Good afternoon dear reader & welcome to my world for another week. Leadership is hard. I rank it up there with pain, parenting, & public speaking as one of those things in life we never fully master; but only hope to keep learning over a lifetime.
Dan Allender puts it well: “If you are a leader, you are in the battle of your life.”
Anyone who has navigated the turbulent waters of leadership probably knows what he means. The challenges & complexities are enormous. Making tough decisions, weathering criticism, helping others re-envision the future, taking risks, speaking consistently with tact & wisdom, gathering broad-based support, working shrewdly with different personalities ~ it can often feel like steering the boat while white-water rafting.
I have learned several lessons over the years & I am continually learning. In fact I have been reminded of a few this last week; & probably will have to learn again. Here a just a few examples from my journey this week:
Give correctives personally, graciously & sparingly. My father once said to me: “You cannot always be nice.” This is true of all leadership. You have to correct people. When you do not regretfully, dysfunction begins to fester.
Nonetheless, correcting others is one of the most difficult responsibilities in leadership. It takes wisdom to find the right balance of truth & grace. I often err in one direction or the other, but I have discovered some guiding principles which I have found assist me.
For example, to create an overall environment & tone of warmth, correcting someone over email may be easier, but it is far less helpful. Nuances & subtleties typically come out in person & is lost in writing; your tone will likely be more gentle & fair in person, plus it is easier for the other person to receive the correction well.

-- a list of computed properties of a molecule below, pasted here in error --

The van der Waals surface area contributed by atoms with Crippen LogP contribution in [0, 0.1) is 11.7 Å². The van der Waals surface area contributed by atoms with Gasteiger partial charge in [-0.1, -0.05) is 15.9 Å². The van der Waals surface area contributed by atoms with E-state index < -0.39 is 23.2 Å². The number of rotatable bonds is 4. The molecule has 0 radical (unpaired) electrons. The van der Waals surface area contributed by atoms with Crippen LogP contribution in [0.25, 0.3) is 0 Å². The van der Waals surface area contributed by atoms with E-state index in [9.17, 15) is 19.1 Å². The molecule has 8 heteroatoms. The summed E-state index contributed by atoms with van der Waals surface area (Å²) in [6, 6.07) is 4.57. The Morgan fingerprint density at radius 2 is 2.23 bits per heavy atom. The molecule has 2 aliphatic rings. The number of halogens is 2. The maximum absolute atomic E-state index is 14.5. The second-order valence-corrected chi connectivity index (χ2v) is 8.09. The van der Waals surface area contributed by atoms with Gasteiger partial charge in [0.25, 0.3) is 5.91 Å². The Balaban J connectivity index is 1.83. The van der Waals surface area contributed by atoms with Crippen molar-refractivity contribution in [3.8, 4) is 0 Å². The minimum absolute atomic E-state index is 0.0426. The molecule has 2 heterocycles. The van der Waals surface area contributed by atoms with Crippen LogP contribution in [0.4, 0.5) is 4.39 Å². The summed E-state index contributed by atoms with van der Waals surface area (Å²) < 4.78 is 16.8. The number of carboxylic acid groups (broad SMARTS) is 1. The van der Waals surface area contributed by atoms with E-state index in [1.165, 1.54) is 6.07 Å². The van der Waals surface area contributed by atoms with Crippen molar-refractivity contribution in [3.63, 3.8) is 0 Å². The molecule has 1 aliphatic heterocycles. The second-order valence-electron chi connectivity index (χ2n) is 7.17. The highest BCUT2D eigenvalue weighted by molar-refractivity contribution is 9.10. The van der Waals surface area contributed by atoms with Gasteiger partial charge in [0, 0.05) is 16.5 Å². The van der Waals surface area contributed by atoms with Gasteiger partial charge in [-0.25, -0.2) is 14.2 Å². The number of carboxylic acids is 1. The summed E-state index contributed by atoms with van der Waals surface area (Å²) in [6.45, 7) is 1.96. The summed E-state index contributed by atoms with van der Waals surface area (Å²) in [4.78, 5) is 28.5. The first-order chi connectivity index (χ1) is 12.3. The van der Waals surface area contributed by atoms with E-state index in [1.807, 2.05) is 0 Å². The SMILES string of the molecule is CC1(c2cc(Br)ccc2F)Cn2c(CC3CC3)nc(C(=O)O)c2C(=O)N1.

- Give correctives in person.
- Frame correctives in the context of encouragements.
- Take care the overall tone of your leadership is positive rather than corrective.
I have found one of the most effective habits of good leadership is to celebrate success stories. For instance, when a person faithfully responds & gives of themselves, ask them to share experiences with the rest of a team or group. Or highlight a service publicly in order to help appreciate those values being shown.
The benefits of celebrating success stories are many. It affirms & honours a person. It encourages & motivates others who are working in similar ways. It reinforces the message of: “it is a team effort” & the leaders are not more important than the members. It spreads out authority. And it enhances the fellowship & trust of the whole group.
People do not like unpleasant surprises. We know this in principle ~ but how easy it is to forget in practice! We rarely over-communicate, but frequently under-communicate. It is almost instinctive, when we are up in the cockpit flying the plane, to forget to give regular updates to the passengers. But a well-timed “heads up” can do wonders for maintaining harmony & trust throughout the group.
Few things zap morale so rapidly when done poorly, or build morale so powerfully when done well, as meetings. Over time meetings naturally drift from their official purpose into the whims of the most vocal attendees, so an effective leader must ruthlessly keep them on target. Jacqueline Rowarth in the National Business review last week referred to Peter Drucker & his statement: “you can do real work, or you can go to meetings…”
Finally, in these areas & others, our ultimate objective for effective leadership should be one of listening & of service & of humility. I am certainly pleased for the lessons I have been reminded of again this week, long may the learning continue.
Thank you for taking the time to be with me once again. I hope my journey may again encourage you also. This is Kenn Butler in Paradise, Nelson, with my best wishes for your week ahead.